Saturday, January 8, 2011

Earth's Magnetic Fields in Flux: poles move but the sky's not falling

There's a little bit of a Chicken Little groundswell running through the news and the blogospehere and probably by the end of the week, aliens from space, the CIA, or Mayan calendars will be fingered as the culprits. It all has to do with the Earth's shifting magnetic poles.

We think of the planet's magnetic fields as constant and dependable as the Northern Star. Every Boy Scout finds his way back to camp because he can count on his trusty compass to point North. And the magnetic fields also protect us. The entire magnetosphere helps to deflect much of the solar radiation emanating from the sun that bombards us in the form of solar winds.

But the Earth's magnetic fields are always in flux; the actual magnetic north and south poles are shifting, wobbling about on its axis due to forces taking place deep below the surface of the Earth where the fields are generated. Since the 19th century, when the position of the magnetic north pole was first identified, it has been moving from high in the North American Arctic towards Siberia. Through the 20th century, its movement was clocked at about 10 km a year, on average, but apparently it has been accelerating to around 40 km annually.

This movement can manifest itself as a real world consequence for us humans. It has been reported that an airport in Tampa, Florida had to close its runways so that they could be relabeled. Pilots use their magnetic compass instruments to determine which runway to use and so runway and taxiway signs apparently needed to be changed to properly coincide with aviation charts and the pilot's instruments.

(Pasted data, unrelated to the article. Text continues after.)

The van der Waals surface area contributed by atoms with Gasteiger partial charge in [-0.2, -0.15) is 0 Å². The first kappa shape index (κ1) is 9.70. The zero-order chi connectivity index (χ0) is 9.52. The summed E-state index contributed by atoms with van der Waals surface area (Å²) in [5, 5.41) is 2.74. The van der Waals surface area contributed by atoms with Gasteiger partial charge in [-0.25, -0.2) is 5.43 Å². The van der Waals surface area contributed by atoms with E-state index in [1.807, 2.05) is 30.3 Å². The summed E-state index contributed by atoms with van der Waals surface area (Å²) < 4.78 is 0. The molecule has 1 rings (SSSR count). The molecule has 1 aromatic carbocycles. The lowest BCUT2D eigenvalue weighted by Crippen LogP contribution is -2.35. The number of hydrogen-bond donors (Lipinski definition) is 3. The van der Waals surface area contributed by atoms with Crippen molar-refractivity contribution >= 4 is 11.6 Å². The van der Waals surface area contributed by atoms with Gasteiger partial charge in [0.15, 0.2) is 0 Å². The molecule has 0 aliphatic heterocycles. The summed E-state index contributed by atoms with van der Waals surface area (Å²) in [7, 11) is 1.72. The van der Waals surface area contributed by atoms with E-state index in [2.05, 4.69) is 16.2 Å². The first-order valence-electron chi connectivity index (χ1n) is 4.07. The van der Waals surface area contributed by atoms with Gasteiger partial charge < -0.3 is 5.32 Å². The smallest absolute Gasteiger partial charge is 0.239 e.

"The Earth's poles are changing constantly, and when they change more than three degrees, that can affect runway numbering,"
FAA spokesperson Kathleen Bergen told Fox News.

Once in the news, the change in magnetic fields is rippling through the air and has been linked by some to the mysterious bird and fish deaths that took place recently in Arkansas and Delaware. I'm afraid soon we'll hear reports of a coming Armageddon, compliments of the Earth's magnetic field.

Well, what is happening? The Earth's magnetic fields are generated by the movement of the molten iron outer core around the planet's solid iron inner core. This movement, much like the movement of an electric motor, produces magnetic fields that extend thousands of miles beyond the planet forming our magnetospehere. The molten outer core is a very turbulent mass.

As described by NASA,
"Sitting atop the hot inner core, the liquid outer core seethes and roils like water in a pan on a hot stove. The outer core also has "hurricanes"--whirlpools powered by the Coriolis forces of Earth's rotation. These complex motions generate our planet's magnetism through a process called the dynamo effect."

Could this movement of the magnetic poles be an indication of some major event? Scientists have been able to determine that there have been complete reversals of the magnetic poles
throughout time - and I suspect this will put some doomsday theorists into a lather with pronouncements of catastrophic upheavals akin to the movie mayhem seen in "2012". However, these reversals occur roughly every 300,000 years on average, with the last one taking place over 780,000 years ago. According to scientists, it takes thousands of years for a reversal to take place, and they theorize that it would be less of a complete reversal as it would be a fragmented disruption that would leave the Earth temporarily with several poles around the globe, not just a single North and South. And through it all, the Earth's geographic North/South pole, the axis on which it spins, would remain stable.

You just might find your GPS acting a little funny and, as NASA mentioned, you might find Tahiti as the new go-to location to watch the Northern lights.

Read about the Tampa airport runways on YahooNews.
Read about the magnetic fields in
NASA Science.

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